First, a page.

The Nvidia GTX 680, is currently the most powerful single GPU retail card for sale. Using a 28 nm manufacturing process, Nvidia has got some huge stock GPU and RAM speeds out of the card, so it will be interesting to see the performance for ourselves. We’ve heard good things about this card, so let’s check it out.
- Interface: PCI Express 3.0* x16 (Compatible with 1.1)
- GPU: GeForce® GTX 680
- Core clock: 1006 MHz (base) – 1058 MHz (boost)
- Stream Processors: 1536
- Memory Clock: 6008 MHz
- Memory Size: 2GB
- Memory Interface: 256-bit
- Memory Type: DDR5
- DirectX: DirectX® 11
- DVI X 2 (DVI-I and DVI-D)
- HDMI-Ports X 1
- DisplayPort-Ports X 1
- VGA (With included DVI-to-VGA adapter)
- Max Resolution: 2560 x 1600
- SLI Supported: Yes (3-way)
Box and Bundle
The Zotac GeForce GTX680 comes in an excellent Matt Black box with Glossy writing.
Similar to the front, the back also shows many of the features of the card.
The bundle includes:
- CD driver
- Installation guide
- DVI to VGA adaptor
- Two Molex to 6 pin adaptors
It’s quite a small package; I’ve certainly seen more feature packed bundles anyway. You also get codes for Assassin’s Creed 1, 2 and Revelations. A nice bundle of titles that still look very pretty despite being a few years old.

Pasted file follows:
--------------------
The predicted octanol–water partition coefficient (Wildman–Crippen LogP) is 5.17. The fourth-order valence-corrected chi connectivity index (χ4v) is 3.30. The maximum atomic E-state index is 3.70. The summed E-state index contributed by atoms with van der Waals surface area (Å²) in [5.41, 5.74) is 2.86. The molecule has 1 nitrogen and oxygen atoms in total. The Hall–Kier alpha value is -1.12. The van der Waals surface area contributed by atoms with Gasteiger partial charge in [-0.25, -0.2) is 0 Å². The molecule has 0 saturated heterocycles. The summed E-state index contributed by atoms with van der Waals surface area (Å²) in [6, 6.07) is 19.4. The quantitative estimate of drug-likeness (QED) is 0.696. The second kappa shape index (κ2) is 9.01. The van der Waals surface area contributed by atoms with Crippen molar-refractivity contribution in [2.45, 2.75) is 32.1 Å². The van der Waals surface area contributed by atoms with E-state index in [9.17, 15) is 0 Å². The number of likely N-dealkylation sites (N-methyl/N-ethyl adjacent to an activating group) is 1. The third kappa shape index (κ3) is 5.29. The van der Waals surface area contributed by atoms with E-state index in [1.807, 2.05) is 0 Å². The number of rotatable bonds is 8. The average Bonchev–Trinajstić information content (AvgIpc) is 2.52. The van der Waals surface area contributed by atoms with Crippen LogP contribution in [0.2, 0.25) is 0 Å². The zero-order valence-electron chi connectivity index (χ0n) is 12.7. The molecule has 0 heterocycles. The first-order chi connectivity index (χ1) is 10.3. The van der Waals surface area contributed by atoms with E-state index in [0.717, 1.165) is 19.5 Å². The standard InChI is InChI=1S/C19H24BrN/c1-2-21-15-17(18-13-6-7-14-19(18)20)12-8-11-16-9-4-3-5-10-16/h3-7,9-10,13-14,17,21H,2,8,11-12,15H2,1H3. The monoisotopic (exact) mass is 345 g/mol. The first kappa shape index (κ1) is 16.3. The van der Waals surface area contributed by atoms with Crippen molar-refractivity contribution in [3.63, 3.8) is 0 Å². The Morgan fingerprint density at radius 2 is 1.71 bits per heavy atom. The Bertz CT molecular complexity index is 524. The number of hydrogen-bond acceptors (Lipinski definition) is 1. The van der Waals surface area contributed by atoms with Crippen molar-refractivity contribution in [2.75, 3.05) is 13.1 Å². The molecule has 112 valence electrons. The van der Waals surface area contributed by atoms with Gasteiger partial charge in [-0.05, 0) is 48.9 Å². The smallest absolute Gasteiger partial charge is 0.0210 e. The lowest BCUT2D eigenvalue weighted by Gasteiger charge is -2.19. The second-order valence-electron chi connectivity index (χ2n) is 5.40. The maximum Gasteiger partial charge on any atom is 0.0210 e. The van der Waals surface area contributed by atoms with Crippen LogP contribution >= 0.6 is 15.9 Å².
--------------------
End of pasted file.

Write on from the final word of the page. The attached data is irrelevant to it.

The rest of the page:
Nvidia has fitted this card out with a great looking reference cooler assembly and with the Zotac sticker on top, it looks great.
Taking a look around to the back of the card we can see the exhaust holes and the display connectors.
Along the side we see a nice GeForce GTX logo and some more exhaust holes near the rear of the card. You can also see the two SLi fingers which support upto 3 way SLi.
The rear of the card doesn’t have a back plate which is unfortunate as it would have been nice to see on this high end card, also only four screws on the rear of the card can be undone, all the others have a non-standard head.
Opening the screws around the side of the cooler allows for the Plastic shroud to be removed.
Here’s the blower style fan. It’s very sturdy, with the coaxial design making it unlikely any of the blades would snap for any reason.
The two six pin power connectors for the card have a strange layout, and can make installing power cables kind of difficult. On the upside we haven’t seen a high end Nvidia card not use a six+2 eight pin connector for a couple of generations so this is a nice surprise.
Here’s the GK104 GPU.